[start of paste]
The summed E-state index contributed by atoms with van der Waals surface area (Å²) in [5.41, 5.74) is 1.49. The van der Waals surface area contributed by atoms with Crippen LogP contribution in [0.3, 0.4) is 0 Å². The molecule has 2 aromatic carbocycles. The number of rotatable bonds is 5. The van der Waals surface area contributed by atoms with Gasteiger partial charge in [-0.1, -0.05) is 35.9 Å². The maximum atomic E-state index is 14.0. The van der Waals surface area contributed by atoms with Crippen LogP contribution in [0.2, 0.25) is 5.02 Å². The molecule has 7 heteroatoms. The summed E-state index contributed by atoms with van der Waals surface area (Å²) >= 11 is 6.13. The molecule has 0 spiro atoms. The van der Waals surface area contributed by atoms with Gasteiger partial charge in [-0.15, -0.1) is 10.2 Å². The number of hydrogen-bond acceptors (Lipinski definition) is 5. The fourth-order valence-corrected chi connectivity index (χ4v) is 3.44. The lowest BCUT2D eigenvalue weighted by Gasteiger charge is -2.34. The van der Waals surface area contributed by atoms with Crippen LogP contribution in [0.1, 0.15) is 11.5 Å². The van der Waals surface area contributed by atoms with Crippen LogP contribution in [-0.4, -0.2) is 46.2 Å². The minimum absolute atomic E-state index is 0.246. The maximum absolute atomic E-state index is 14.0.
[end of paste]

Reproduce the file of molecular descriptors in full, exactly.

The summed E-state index contributed by atoms with van der Waals surface area (Å²) in [5.41, 5.74) is 1.49. The van der Waals surface area contributed by atoms with Crippen LogP contribution in [0.3, 0.4) is 0 Å². The molecule has 2 aromatic carbocycles. The number of rotatable bonds is 5. The van der Waals surface area contributed by atoms with Gasteiger partial charge in [-0.1, -0.05) is 35.9 Å². The maximum atomic E-state index is 14.0. The van der Waals surface area contributed by atoms with Crippen LogP contribution in [0.2, 0.25) is 5.02 Å². The molecule has 7 heteroatoms. The summed E-state index contributed by atoms with van der Waals surface area (Å²) >= 11 is 6.13. The molecule has 0 spiro atoms. The van der Waals surface area contributed by atoms with Gasteiger partial charge in [-0.15, -0.1) is 10.2 Å². The number of hydrogen-bond acceptors (Lipinski definition) is 5. The fourth-order valence-corrected chi connectivity index (χ4v) is 3.44. The lowest BCUT2D eigenvalue weighted by Gasteiger charge is -2.34. The van der Waals surface area contributed by atoms with Crippen LogP contribution in [0.1, 0.15) is 11.5 Å². The van der Waals surface area contributed by atoms with Crippen LogP contribution in [-0.4, -0.2) is 46.2 Å². The minimum absolute atomic E-state index is 0.246. The maximum absolute atomic E-state index is 14.0.